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donata

Pro supp after failure of divorce decree

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Several weeks ago, I was served a "proceedings supplemental" by the attorney who obtained default judgment against me in 2014. I learned that even though I fall below "exempt" levels in terms of assets and currently only have disability income, I MUST attend or be at risk for body attachment warrants being issued. I made the 100 mile round trip (with suspended driver's license) and met with the attorney, who seemed 1) displeased that I am not employed and 2) is adamant that I MUST agree to a "payment plan". I have seen mention of "filing exemptions with the Court" but there are never any explanations as to how this accomplished. At any rate, I was told I must now return in a couple weeks to go before the judge, who "won't accept" less than

a $50/month payment agreement.

 

The attorney insinuated that I'm not "too disabled" ... I SHOULD be working, to pay the attorney, apparently. And if I am not working, I need to dig into the disability money, despite the fact that it barely makes the monthly living expenses. I was told I can do this "the easy way or the hard way" and that I "like the hard way" and THAT is the reason I now have to go back to the court. I told the attorney I was left with numerous problems to deal with (on my own) when I was defrauded of settlement; this was after telling atty I had only disability income and believe my assets fall below the exemption level set for the state. I also explained that I am not willing to make a promise that I can't (be sure to) keep. So, I can now go to court again in about a week, tell the judge my "sob story" and the insinuation is that won't get me very far.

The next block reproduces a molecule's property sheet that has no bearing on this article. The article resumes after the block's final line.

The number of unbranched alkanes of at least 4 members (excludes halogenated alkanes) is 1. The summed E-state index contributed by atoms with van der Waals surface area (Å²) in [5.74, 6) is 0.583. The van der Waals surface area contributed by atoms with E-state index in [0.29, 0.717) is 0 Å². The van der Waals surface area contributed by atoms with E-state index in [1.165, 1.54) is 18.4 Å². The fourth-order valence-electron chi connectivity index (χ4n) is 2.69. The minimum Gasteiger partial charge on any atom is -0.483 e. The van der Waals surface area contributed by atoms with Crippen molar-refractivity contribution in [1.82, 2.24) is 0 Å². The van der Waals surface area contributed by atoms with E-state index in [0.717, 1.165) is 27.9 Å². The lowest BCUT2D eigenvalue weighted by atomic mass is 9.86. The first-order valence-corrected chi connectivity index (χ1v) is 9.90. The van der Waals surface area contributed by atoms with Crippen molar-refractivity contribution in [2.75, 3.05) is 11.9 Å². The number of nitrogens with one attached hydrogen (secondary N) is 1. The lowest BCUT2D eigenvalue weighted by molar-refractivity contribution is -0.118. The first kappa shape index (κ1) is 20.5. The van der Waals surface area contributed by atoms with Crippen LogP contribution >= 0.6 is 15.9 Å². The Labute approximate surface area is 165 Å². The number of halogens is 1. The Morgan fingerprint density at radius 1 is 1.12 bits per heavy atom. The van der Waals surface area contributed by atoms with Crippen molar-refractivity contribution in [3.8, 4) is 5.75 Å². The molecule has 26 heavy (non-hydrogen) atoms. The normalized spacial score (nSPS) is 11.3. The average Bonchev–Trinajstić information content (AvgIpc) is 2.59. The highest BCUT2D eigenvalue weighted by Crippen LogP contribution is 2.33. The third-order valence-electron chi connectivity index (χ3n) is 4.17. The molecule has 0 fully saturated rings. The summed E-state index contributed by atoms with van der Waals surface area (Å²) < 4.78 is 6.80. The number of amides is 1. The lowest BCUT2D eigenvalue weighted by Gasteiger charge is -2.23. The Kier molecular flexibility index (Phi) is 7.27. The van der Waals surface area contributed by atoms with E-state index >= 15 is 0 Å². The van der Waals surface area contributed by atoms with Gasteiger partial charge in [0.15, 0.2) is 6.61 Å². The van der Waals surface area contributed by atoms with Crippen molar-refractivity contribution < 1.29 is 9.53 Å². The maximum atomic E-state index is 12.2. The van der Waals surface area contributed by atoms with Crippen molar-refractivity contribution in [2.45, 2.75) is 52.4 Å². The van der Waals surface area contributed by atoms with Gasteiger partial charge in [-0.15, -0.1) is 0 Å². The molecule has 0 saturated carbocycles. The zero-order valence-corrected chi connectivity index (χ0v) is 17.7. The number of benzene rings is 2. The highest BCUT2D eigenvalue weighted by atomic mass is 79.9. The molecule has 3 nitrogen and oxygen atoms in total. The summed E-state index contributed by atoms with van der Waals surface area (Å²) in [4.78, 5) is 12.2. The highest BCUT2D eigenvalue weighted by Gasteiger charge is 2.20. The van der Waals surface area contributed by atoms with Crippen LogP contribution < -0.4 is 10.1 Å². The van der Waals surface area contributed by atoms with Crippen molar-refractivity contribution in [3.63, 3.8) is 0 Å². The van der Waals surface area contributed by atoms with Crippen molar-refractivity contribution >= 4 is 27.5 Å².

1) How are "exemptions" filed with the court?

 

2) Is there an automatic right to reassign a fee award (from divorce decree) based on sale of real estate to a personal judgment against me, when I took every action I could to avoid the default (of legitimate sale) engineered by ex, which was beyond my control, but which was

     predictable and preventable - had the attorney chosen an action besides "withdrawal from the case" (which also gave ex clear signal that the field was clear for action)?

 

My insistence a timely motion to clarify/modify the decree was the reason for withdrawal. but it turns out I was correct; the silence and vagueness of the decree was used to defeat it, denying me equalization, dependent benefits ordered returned and ultimately, my personal possessions and those of our children. Based on the appraisal, ex could have received no more than about $10k and that only after the attorneys and I were paid. Instead, the intentional foreclosure and sheriff sale purchase (made by his brother) netted an instant $91k equity (plus, I am told, rental income, now).